develop a rash,
most often on your face, scalp, neck and chest.
The rash can also appear on hands & fingers (often the knuckles), elbows, knees, ankles,
upper arms and thighs.
The rash deep red in colour (almost purple) and in some areas may be slightly
Joint pain commonly occurs during periods when the
disease is active, but the joints are not usually warm
or swollen, as often happens with other forms of
Polymyositis and dermatomyositis can cause weakness
of the muscles required for breathing. They may also
cause fibrosis (build up of excessive fibrous tissue) of
If you have one of the diseases and your
lungs are involved you may experience coughing and
shortness of breath.
In rare cases myocarditis (inflammation of the
muscular walls of the heart) and congestive heart
failure (heart disease accompanied by breathlessness and
retention of sodium and water) can occur as a
result of polymyositis or dermatomyositis.
Calcification (pronounced cal-si-fi-kay-shun) is
hardening of skin and muscles as a result of calcium
salt deposits. Calcification doesn’t often occur in
adults with the disease,
but children with dermatomyositis may develop calcium deposits years after
the disease starts. The deposits generally develop in
the shoulder, pelvis, hip,
calf and thigh and may
severely limit motion. The masses that develop under the
skin can rupture and the calcium salts may drain.
Another physical finding in
dermatomyositis is the "machinist hands" with
cracking and fissuring of the distal digital
skin of the fingerpads. Picture on next page.
What causes polymyositis and dermatomyositis?
- With polymyositis
and dermatomyositis, the body’s immune system makes
a malfunction with these
diseases the immune system attacks healthy tissues.
- What triggers this
process is infections.
Polymyositis and dermatomyositis are
autoimmune diseases. This means that in with
the immune system (which normally protects the body from
germs, viruses, and bacteria)
generates antibodies that attack healthy tissue in
different parts of the body. The cause of polymyositis
and dermatomyositis is infections viruses.
What can you do about polymyositis and
- If your doctor thinks you have polymyositis or
dermatomyositis, he or she may refer you to a
rheumatologist (pronounced room-a-tol-o-jist)
- A rheumatologist is a doctor who has received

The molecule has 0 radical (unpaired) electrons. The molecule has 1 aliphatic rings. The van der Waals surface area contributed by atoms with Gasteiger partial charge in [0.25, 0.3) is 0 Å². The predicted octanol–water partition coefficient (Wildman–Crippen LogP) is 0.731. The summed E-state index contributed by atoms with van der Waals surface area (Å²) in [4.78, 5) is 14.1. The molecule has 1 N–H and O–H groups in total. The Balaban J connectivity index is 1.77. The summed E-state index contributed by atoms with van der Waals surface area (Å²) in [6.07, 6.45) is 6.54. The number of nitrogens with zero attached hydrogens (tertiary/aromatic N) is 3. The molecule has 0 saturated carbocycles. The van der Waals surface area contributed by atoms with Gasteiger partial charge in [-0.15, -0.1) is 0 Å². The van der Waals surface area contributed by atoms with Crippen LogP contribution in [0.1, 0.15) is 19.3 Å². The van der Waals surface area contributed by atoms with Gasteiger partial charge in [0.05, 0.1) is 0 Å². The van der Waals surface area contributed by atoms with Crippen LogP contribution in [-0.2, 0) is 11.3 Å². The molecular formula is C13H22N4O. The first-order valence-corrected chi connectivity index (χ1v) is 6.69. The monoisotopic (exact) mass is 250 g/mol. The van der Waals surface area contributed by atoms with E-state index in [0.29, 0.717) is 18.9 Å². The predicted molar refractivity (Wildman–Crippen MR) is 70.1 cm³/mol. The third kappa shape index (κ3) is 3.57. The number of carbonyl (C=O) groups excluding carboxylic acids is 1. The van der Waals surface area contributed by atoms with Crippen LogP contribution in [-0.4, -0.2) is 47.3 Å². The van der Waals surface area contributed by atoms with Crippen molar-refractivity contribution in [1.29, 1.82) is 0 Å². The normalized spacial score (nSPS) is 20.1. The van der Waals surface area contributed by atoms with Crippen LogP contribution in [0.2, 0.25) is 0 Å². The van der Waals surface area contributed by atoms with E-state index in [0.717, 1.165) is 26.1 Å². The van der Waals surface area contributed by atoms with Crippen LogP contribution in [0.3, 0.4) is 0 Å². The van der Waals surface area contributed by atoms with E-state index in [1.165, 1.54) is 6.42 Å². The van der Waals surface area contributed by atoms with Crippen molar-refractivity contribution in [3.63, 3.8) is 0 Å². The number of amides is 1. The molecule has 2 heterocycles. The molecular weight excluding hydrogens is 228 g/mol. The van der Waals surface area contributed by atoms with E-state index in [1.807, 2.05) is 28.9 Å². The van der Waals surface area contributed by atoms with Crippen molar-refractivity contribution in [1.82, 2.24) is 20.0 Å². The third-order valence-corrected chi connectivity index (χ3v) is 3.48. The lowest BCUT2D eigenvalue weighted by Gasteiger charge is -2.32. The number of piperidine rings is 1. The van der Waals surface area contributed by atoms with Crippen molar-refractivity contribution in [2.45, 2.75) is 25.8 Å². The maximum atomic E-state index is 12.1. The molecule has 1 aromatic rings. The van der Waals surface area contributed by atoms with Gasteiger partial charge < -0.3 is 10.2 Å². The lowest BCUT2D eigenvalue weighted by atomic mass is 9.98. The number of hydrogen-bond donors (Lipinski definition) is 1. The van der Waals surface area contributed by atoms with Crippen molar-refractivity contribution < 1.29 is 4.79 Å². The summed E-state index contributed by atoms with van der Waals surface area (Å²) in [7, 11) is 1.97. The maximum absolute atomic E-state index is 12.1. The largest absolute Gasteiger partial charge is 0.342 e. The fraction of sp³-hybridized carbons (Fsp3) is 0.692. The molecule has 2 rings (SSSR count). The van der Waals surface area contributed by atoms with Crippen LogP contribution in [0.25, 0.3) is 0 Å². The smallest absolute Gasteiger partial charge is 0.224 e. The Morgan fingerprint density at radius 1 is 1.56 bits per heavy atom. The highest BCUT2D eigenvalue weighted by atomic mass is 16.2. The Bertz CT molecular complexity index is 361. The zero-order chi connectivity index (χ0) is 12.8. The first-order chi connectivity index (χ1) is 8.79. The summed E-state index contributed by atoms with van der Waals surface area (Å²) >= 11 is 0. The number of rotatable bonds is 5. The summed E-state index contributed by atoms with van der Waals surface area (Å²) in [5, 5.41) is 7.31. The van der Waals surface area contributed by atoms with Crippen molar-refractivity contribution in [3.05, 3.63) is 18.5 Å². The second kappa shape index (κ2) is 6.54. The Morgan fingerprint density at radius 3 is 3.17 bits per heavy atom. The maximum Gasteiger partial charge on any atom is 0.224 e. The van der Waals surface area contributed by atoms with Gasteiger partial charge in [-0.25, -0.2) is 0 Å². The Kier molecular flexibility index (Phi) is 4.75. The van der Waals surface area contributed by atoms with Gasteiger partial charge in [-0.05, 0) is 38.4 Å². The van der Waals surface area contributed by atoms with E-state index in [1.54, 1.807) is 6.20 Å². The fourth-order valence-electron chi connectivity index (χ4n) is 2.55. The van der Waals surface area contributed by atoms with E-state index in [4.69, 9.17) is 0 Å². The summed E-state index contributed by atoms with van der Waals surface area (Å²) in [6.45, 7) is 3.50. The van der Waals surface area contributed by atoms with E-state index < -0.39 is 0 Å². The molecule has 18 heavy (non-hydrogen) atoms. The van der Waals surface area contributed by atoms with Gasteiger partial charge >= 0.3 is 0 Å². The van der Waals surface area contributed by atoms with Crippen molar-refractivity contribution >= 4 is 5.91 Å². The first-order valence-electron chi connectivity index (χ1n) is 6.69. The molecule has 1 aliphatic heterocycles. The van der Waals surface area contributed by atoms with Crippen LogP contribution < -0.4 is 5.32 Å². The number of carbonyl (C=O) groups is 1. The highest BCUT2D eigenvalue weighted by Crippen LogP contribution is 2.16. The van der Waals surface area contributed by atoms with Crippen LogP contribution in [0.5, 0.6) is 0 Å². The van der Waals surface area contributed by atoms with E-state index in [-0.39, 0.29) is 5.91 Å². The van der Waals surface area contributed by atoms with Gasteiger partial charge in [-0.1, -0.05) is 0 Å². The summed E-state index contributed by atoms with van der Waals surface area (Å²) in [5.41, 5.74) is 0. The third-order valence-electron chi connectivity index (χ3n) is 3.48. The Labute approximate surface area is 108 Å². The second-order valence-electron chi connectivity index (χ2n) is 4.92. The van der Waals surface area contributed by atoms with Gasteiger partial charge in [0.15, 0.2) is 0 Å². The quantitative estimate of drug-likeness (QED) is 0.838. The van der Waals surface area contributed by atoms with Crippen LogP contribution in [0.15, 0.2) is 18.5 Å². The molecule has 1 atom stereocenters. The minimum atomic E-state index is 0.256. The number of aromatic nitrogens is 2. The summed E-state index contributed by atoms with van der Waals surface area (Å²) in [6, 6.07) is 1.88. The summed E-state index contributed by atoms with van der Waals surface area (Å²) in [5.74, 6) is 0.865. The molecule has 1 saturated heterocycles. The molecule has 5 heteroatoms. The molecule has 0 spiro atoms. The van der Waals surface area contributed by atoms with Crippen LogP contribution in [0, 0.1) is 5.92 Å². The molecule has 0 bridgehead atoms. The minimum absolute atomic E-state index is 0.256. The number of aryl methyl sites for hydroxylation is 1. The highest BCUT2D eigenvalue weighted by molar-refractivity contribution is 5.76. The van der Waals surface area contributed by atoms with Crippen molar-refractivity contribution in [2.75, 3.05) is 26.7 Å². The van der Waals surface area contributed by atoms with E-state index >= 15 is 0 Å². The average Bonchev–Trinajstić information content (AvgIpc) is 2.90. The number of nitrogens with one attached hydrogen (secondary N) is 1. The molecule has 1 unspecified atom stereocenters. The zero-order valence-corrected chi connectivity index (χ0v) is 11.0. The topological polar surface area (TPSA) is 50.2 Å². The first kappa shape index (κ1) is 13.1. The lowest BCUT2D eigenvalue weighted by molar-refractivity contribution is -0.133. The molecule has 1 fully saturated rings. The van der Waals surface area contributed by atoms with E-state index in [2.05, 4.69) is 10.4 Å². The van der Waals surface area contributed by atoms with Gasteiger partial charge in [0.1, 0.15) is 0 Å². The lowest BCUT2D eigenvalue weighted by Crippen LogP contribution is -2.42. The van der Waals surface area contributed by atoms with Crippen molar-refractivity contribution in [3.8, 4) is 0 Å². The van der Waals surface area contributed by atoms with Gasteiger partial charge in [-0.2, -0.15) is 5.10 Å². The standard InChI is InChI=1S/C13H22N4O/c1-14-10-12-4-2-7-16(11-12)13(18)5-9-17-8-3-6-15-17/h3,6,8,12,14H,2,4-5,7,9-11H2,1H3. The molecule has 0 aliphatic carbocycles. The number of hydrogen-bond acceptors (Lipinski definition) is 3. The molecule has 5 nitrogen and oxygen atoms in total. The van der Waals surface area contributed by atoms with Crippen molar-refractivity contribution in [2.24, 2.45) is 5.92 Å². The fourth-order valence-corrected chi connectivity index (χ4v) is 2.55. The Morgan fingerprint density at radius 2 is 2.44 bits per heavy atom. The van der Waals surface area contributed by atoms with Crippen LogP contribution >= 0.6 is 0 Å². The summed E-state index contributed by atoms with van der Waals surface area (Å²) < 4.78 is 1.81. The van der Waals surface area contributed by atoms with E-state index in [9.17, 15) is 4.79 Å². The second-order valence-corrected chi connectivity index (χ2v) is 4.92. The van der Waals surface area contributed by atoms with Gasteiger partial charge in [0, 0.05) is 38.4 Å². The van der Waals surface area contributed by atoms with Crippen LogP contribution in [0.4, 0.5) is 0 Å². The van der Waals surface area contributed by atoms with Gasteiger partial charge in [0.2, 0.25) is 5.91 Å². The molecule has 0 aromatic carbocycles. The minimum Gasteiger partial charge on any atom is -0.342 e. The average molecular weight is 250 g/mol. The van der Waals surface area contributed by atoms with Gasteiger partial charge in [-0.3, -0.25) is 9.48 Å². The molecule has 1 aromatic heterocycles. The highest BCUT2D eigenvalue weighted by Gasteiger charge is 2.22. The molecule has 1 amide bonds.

special training in the diagnosis and treatment of
problems with muscles, joints and bones.
- Your doctor may order certain laboratory tests.
He or she might perform a test called an EMG. This
test measures the electric current in your muscles.
- He or she might also cut away a very small piece of
muscle to be tested in a laboratory.
- There is no cure for polymyositis or
dermatomyositis, but there are things you can do to
manage the disease.
- Learn as much as you can about this disease.
Speaking with people who are specialists in
arthritis care can provide you with the information
possiability of early cure with IVIg, sosomething can be
done to manage most forms of arthritis.
To be able to diagnose
whether you have polymyositis or dermatomyositis, your
doctor will perform a physical examination and probably
order laboratory tests, such as blood tests.
called a biopsy, involves cutting away a very small
segment of muscle tissue for analysis. Your doctor may
also perform a test called an EMG. With this test
taped to your skin and the electric
currents running through your muscles are recorded. This
shows whether your muscles are working properly.
A test called an MRI
(magnetic resonance imaging) may also be done. This
test is somewhat like an X-ray, in that it creates a
picture of the inside of your body. X-rays are only
seeing bones though, and with an MRI a picture
can also be taken of your muscles.
If you are diagnosed with
polymyositis or dermatomyositis your active involvement
in developing your prescribed treatment plan is
- In most cases, oral cortisone is given to treat
polymyositis and dermatomyositis. Cortisone is a
steroid that reduces inflammation and can control
your immune system.